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Collection: Oriental Rugs

Oriental Rugs: a Traditional Home Decor Ornament.

We refer to Oriental rugs a lot on this site — assuming that, if you landed here from a search or a referring link, you probably know a thing or two about them already. But maybe a primer on Oriental rugs would be helpful for some.

Why Oriental?

Traditionally, the Orient is a term for the East, comprising anything that belongs to the Eastern world, in relation to Europe. Originally, the term Orient was used to designate the Near East — Western Asia, Turkey, Egypt (mostly located in North Africa, with the Sinai Peninsula being in Asia) and later its meaning evolved and expanded, designating also the Middle East or the Far East.

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Geographically, oriental rugs are made in an area referred to as the “Rug Belt,” which stretches from Morocco across North Africa, the Middle East, and into Central Asia and northern India. It includes countries such as northern China, Tibet, Turkey, Iran, the Maghreb in the west, the Caucasus in the north, and India and Pakistan in the south. Oriental rugs were also made in South Africa from the early 1980s to mid 1990s in the village of Ilinge close to Queenstown.

When, why, how and where did it all begin? Rug weaving as an art began in Persia, now Iran, approximately 2,500 years ago. Rugs were originally woven by nomadic tribes as protection from the cold and wet environment. Eventually, they began to develop into traditional patterns and became a work of art that was also utilitarian. From the Middle East to Euro-Asian countries, rugs and carpets provided covering for floors, tables, chairs — even huts themselves — and were also used for bedding.

How are rugs made?

• Weaving

Any hand-knotted or hand-woven rug is going to be made while on a loom. This has threads running vertically, which are called the warp threads (and which are used to make the fringes at either end). Carpets also have “weft” threads. These are run on the loom before any knots are added when a hand-knotted rug is produced. On the other hand, the weaving of the hand-woven rug is what creates the weft for that rug.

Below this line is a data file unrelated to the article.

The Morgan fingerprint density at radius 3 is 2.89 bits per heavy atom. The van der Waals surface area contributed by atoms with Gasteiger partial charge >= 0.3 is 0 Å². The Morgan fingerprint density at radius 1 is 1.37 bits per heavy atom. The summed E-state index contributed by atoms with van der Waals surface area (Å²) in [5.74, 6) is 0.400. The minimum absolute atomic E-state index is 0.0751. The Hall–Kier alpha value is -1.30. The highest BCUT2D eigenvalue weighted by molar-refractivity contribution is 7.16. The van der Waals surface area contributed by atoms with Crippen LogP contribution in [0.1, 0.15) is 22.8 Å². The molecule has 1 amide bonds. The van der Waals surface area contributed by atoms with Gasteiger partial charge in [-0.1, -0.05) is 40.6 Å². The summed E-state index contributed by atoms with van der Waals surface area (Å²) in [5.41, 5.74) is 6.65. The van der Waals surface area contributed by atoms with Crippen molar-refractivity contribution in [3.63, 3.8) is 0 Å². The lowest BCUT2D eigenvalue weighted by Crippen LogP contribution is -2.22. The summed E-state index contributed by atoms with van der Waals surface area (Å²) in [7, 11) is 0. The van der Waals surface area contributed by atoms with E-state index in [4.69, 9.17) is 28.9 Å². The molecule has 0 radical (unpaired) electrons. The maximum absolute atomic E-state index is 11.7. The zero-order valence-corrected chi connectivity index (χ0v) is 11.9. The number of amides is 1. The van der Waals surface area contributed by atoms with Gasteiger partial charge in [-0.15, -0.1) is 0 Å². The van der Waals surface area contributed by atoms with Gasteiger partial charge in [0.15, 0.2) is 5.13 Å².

• Hand-knotted

Hand-knotted rugs are made of thousands or millions of tight and tiny knots. They usually more sturdy and heavy duty than hand-woven rugs, because of the labor intensity required to make them.

• Hand-woven

As their name implies, they are made on a loom and woven rather than being formed by millions of tiny knots. Does it mean they are less valuable overall? No, because many hand-woven rugs involve a special sort of spinning for the woolens or threads used, and many also use hand dyed threads that involve a great deal of time and care. Kilim rugs, for example, are highly prized by rug enthusiasts and often of significant value.

• Different types of knots

There are two main types of knots you'll see: the Turkish knot (also called a Ghiordes knot) and the Persian knot (also called a Senneh knot). Turkish knots are most common in rugs made in northwestern Iran, Kurdistan, Azerbaijan, and of course, Turkey.

4 products
  • Hand-Knotted Oriental Design Handmade 100% Wool Rug (Size 6.7 X 9.8) Cwral-6753
    Vendor
    Classic World Rugs
    Regular price
    $4,500.00
    Sale price
    $2,600.00
  • Hand-Knotted Vintage Kerman Design Handmade 100% Wool Rug (Size 2.6 X 11.4) Brral-1815
    Vendor
    Classic World Rugs
    Regular price
    $1,600.00
    Sale price
    $750.00
  • Hand-Knotted Traditional Tribal Serapi Heriz Design 100% Wool Rug (Size 2.5 X 10.0) Brral-4443
    Vendor
    Classic World Rugs
    Regular price
    $950.00
    Sale price
    $490.00
  • Hand-Knotted Fine Modern Broken Design Handmade 100% Wool Rug (Size 2.8 X 12.0) Brral-4488
    Vendor
    Classic World Rugs
    Regular price
    $2,385.00
    Sale price
    $1,150.00